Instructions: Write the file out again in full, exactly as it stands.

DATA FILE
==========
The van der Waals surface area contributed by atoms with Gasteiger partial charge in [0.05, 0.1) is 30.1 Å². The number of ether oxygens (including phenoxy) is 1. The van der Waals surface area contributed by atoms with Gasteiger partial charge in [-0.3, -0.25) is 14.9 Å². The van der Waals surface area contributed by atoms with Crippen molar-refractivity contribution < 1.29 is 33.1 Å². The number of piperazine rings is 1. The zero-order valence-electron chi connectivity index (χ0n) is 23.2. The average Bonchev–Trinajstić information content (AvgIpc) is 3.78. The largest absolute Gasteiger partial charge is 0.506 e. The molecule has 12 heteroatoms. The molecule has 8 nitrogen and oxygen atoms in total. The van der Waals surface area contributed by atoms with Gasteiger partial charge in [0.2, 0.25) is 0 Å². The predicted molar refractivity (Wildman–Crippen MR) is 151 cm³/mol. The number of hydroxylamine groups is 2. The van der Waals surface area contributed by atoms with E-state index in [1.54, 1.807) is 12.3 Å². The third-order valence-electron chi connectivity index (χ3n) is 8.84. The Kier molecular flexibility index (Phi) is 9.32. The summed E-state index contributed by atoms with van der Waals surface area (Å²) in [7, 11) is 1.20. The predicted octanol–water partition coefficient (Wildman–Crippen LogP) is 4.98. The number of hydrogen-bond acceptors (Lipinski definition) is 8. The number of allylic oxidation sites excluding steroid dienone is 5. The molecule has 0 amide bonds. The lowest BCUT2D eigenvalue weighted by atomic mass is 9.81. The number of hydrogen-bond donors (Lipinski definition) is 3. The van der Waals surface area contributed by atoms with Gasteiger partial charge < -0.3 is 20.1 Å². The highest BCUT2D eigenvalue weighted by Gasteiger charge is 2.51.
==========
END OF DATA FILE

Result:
The van der Waals surface area contributed by atoms with Gasteiger partial charge in [0.05, 0.1) is 30.1 Å². The number of ether oxygens (including phenoxy) is 1. The van der Waals surface area contributed by atoms with Gasteiger partial charge in [-0.3, -0.25) is 14.9 Å². The van der Waals surface area contributed by atoms with Crippen molar-refractivity contribution < 1.29 is 33.1 Å². The number of piperazine rings is 1. The zero-order valence-electron chi connectivity index (χ0n) is 23.2. The average Bonchev–Trinajstić information content (AvgIpc) is 3.78. The largest absolute Gasteiger partial charge is 0.506 e. The molecule has 12 heteroatoms. The molecule has 8 nitrogen and oxygen atoms in total. The van der Waals surface area contributed by atoms with Gasteiger partial charge in [0.2, 0.25) is 0 Å². The predicted molar refractivity (Wildman–Crippen MR) is 151 cm³/mol. The number of hydroxylamine groups is 2. The van der Waals surface area contributed by atoms with E-state index in [1.54, 1.807) is 12.3 Å². The third-order valence-electron chi connectivity index (χ3n) is 8.84. The Kier molecular flexibility index (Phi) is 9.32. The summed E-state index contributed by atoms with van der Waals surface area (Å²) in [7, 11) is 1.20. The predicted octanol–water partition coefficient (Wildman–Crippen LogP) is 4.98. The number of hydrogen-bond acceptors (Lipinski definition) is 8. The number of allylic oxidation sites excluding steroid dienone is 5. The molecule has 0 amide bonds. The lowest BCUT2D eigenvalue weighted by atomic mass is 9.81. The number of hydrogen-bond donors (Lipinski definition) is 3. The van der Waals surface area contributed by atoms with Gasteiger partial charge < -0.3 is 20.1 Å². The highest BCUT2D eigenvalue weighted by Gasteiger charge is 2.51.